About 50 people rallied outside U.S. Rep. Charlie Dent's office in South Whitehall Wednesday to urge the congressman to co-sponsor a bill that would strengthen background checks for gun purchases.
"This is not a political issue. This is not a Republican versus Democrat issue," said Fritz Walker of Organizing for Action, a nonprofit, nonpartisan group that organized the rally and 14 others like it Wednesday across Pennsylvania.
The group supports President Obama's agenda on issues such as gun violence, the environment and immigration reform, according to its website.
House bill 1565, the bipartisan King-Thompson Background Checks bill, needs about 20 more representatives to co-sponsor it before it can move out of committee to the floor for a vote.
Walker was among a roster of speakers who addressed the crowd, many holding simple, stark signs that commemorated the country's most notorious mass shootings in recent years, including the one 16 days ago at a Ross Township supervisors meeting in which three people were killed.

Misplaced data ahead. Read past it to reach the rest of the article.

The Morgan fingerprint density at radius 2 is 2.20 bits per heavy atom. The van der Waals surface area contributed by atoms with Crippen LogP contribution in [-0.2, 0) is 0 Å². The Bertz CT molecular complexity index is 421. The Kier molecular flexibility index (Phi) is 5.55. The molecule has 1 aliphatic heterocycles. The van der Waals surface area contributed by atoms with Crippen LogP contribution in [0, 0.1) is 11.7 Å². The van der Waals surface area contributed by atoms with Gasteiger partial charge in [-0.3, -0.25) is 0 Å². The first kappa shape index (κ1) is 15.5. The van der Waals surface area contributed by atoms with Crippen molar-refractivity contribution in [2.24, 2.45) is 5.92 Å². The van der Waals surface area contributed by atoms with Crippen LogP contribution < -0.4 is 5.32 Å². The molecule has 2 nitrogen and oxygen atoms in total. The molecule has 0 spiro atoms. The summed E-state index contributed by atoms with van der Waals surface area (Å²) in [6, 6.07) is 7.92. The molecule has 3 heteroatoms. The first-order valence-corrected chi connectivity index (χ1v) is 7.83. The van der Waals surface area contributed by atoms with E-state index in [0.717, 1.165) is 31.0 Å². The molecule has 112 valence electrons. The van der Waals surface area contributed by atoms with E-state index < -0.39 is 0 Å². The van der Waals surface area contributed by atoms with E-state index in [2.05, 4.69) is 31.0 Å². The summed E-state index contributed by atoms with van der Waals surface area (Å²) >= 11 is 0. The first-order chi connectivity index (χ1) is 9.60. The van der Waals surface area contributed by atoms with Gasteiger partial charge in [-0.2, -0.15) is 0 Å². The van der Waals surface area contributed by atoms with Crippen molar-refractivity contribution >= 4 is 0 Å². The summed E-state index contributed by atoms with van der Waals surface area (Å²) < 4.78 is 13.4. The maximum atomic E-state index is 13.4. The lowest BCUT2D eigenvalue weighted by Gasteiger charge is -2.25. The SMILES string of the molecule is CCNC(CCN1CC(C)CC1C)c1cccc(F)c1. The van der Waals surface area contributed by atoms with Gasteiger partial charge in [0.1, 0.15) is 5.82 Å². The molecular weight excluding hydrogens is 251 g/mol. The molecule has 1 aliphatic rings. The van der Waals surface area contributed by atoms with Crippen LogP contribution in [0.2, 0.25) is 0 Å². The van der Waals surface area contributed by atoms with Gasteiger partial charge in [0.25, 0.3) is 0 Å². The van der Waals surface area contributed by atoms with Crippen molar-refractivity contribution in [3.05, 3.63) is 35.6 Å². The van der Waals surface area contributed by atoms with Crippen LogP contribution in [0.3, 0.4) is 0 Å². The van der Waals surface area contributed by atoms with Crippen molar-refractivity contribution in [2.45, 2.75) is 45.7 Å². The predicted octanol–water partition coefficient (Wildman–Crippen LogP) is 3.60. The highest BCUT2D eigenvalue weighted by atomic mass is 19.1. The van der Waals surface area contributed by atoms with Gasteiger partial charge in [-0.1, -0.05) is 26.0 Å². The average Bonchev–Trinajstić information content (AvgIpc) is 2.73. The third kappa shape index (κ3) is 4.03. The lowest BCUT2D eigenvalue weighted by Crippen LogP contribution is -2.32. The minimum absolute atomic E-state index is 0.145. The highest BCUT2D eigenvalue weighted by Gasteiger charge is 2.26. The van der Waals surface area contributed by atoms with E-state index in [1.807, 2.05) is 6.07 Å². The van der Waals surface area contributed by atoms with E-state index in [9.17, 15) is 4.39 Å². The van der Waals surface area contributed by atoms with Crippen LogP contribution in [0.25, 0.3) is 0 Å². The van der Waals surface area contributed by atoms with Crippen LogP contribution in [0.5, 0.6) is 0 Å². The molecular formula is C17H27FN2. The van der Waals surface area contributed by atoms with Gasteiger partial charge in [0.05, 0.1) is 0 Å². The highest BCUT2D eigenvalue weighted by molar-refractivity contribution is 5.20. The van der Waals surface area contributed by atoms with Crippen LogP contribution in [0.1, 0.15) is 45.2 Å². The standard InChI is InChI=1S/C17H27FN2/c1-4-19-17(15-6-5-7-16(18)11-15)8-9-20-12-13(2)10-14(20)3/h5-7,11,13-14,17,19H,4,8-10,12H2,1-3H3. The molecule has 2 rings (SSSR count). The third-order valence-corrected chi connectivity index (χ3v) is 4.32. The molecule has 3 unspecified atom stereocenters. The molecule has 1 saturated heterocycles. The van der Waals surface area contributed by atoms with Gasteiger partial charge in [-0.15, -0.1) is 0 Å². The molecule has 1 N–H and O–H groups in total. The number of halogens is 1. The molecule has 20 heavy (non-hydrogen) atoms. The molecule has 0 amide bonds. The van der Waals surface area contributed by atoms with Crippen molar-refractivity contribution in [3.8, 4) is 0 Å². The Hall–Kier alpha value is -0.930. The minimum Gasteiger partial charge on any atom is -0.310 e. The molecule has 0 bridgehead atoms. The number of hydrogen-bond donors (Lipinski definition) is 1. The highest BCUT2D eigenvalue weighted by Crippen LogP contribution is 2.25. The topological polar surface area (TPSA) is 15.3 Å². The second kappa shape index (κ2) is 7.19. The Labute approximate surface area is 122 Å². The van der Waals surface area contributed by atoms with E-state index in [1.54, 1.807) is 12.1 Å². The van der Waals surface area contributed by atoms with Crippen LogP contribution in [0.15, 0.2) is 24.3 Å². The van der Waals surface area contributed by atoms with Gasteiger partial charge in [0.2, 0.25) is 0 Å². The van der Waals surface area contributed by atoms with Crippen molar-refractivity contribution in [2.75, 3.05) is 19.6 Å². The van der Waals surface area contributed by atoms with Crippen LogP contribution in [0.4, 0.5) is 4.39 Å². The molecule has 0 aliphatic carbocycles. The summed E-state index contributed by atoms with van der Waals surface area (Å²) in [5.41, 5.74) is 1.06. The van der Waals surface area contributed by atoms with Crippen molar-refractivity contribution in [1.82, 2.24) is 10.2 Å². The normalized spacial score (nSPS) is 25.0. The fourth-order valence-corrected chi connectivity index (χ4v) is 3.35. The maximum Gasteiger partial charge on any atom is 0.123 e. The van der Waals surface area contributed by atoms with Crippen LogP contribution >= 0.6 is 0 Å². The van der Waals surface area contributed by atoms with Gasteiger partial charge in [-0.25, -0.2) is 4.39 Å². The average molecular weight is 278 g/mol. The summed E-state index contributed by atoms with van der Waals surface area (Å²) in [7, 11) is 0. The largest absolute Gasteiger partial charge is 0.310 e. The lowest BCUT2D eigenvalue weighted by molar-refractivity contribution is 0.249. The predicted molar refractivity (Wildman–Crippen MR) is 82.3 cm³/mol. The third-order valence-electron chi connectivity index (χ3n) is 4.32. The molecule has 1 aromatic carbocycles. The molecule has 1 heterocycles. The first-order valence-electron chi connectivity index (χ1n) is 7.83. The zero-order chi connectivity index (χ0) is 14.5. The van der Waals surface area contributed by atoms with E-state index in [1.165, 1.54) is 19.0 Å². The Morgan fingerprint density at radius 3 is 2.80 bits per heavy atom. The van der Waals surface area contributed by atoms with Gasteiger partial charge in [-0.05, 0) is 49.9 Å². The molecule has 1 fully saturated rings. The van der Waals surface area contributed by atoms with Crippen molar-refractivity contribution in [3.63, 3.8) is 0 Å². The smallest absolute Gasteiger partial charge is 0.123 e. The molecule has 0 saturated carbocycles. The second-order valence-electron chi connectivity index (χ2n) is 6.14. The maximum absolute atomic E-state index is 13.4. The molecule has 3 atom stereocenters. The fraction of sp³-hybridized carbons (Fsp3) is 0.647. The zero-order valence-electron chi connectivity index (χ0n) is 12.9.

Walker read a list of names of towns and schools that have become a kind of national shorthand for gun violence -- Columbine, Sandy Hook, Virginia Tech. He was momentarily interrupted by Roger Timm, a retired Lutheran pastor from Emmaus, who said his daughter was at the university during the country's deadliest mass shooting on April 16, 2007 and survived.
Others stood in silent testimony with signs that read, "Moms demand action for gun sense in America."
Walker, who leads the group's gun violence prevention team, said the House bill is similar to the Senate bill co-sponsored by Sen. Pat Toomey (R-Pa).
Under the legislation, background checks of potential gun buyers would be conducted by a federally licensed dealer and keep records of sales. The bill would also strengthen the National Instant Criminal Background Check System and reduce federal funding to states that do not comply.
The fear is the House bill will die in committee, Walker said.
"We need Charlie Dent to step up to the plate and co-sponsor" the bill, he said.
Beth Goudy, pastor at Metropolitan Community Church of the Lehigh Valley, told the crowd that supporters of gun control need to be fearless.
"When we are scared of one another, we don't work for the greater good of other people," she said.
At 12:30 p.m. Goudy led the group to hold hands and observe a minute of silence in a show of unity.